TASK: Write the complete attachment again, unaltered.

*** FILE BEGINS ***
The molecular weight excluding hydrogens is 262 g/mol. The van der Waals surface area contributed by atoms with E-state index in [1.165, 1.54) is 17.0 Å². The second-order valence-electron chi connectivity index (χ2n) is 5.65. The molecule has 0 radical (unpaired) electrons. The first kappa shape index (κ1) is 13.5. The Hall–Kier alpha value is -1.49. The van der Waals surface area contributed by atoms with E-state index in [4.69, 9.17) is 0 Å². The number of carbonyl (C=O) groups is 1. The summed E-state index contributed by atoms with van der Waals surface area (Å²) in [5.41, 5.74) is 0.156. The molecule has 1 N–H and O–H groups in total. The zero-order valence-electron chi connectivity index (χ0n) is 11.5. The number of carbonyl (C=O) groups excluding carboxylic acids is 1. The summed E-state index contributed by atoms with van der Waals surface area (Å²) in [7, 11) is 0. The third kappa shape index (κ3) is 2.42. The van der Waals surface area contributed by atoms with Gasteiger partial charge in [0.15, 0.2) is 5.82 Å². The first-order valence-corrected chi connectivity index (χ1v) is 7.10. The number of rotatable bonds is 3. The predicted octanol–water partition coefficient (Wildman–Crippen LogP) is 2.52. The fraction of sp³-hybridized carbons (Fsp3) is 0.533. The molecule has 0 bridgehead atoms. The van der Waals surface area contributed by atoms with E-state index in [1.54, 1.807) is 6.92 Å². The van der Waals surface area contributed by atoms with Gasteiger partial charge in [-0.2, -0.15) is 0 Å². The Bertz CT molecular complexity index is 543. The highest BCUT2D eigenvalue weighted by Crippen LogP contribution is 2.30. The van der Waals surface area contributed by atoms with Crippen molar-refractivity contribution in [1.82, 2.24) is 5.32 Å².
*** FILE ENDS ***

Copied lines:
The molecular weight excluding hydrogens is 262 g/mol. The van der Waals surface area contributed by atoms with E-state index in [1.165, 1.54) is 17.0 Å². The second-order valence-electron chi connectivity index (χ2n) is 5.65. The molecule has 0 radical (unpaired) electrons. The first kappa shape index (κ1) is 13.5. The Hall–Kier alpha value is -1.49. The van der Waals surface area contributed by atoms with E-state index in [4.69, 9.17) is 0 Å². The number of carbonyl (C=O) groups is 1. The summed E-state index contributed by atoms with van der Waals surface area (Å²) in [5.41, 5.74) is 0.156. The molecule has 1 N–H and O–H groups in total. The zero-order valence-electron chi connectivity index (χ0n) is 11.5. The number of carbonyl (C=O) groups excluding carboxylic acids is 1. The summed E-state index contributed by atoms with van der Waals surface area (Å²) in [7, 11) is 0. The third kappa shape index (κ3) is 2.42. The van der Waals surface area contributed by atoms with Gasteiger partial charge in [0.15, 0.2) is 5.82 Å². The first-order valence-corrected chi connectivity index (χ1v) is 7.10. The number of rotatable bonds is 3. The predicted octanol–water partition coefficient (Wildman–Crippen LogP) is 2.52. The fraction of sp³-hybridized carbons (Fsp3) is 0.533. The molecule has 0 bridgehead atoms. The van der Waals surface area contributed by atoms with E-state index in [1.54, 1.807) is 6.92 Å². The van der Waals surface area contributed by atoms with Gasteiger partial charge in [-0.2, -0.15) is 0 Å². The Bertz CT molecular complexity index is 543. The highest BCUT2D eigenvalue weighted by Crippen LogP contribution is 2.30. The van der Waals surface area contributed by atoms with Crippen molar-refractivity contribution in [1.82, 2.24) is 5.32 Å².